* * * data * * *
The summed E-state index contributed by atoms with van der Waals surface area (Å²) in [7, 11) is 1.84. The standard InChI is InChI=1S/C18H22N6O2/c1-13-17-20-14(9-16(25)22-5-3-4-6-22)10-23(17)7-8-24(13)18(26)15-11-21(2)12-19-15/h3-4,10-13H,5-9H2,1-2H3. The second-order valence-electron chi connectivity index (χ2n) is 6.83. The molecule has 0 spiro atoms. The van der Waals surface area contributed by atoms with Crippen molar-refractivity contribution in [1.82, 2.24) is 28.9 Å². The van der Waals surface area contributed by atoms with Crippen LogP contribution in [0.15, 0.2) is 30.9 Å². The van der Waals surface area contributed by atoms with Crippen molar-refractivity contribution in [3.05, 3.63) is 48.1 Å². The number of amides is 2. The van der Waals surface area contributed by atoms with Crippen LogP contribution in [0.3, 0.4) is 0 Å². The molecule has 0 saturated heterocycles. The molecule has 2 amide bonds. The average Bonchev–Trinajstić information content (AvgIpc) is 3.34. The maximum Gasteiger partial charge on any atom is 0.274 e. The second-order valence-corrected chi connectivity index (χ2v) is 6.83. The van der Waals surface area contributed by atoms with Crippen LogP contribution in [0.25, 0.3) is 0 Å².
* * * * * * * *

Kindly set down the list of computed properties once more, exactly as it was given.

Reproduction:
The summed E-state index contributed by atoms with van der Waals surface area (Å²) in [7, 11) is 1.84. The standard InChI is InChI=1S/C18H22N6O2/c1-13-17-20-14(9-16(25)22-5-3-4-6-22)10-23(17)7-8-24(13)18(26)15-11-21(2)12-19-15/h3-4,10-13H,5-9H2,1-2H3. The second-order valence-electron chi connectivity index (χ2n) is 6.83. The molecule has 0 spiro atoms. The van der Waals surface area contributed by atoms with Crippen molar-refractivity contribution in [1.82, 2.24) is 28.9 Å². The van der Waals surface area contributed by atoms with Crippen LogP contribution in [0.15, 0.2) is 30.9 Å². The van der Waals surface area contributed by atoms with Crippen molar-refractivity contribution in [3.05, 3.63) is 48.1 Å². The number of amides is 2. The van der Waals surface area contributed by atoms with Crippen LogP contribution in [0.3, 0.4) is 0 Å². The molecule has 0 saturated heterocycles. The molecule has 2 amide bonds. The average Bonchev–Trinajstić information content (AvgIpc) is 3.34. The maximum Gasteiger partial charge on any atom is 0.274 e. The second-order valence-corrected chi connectivity index (χ2v) is 6.83. The van der Waals surface area contributed by atoms with Crippen LogP contribution in [0.25, 0.3) is 0 Å².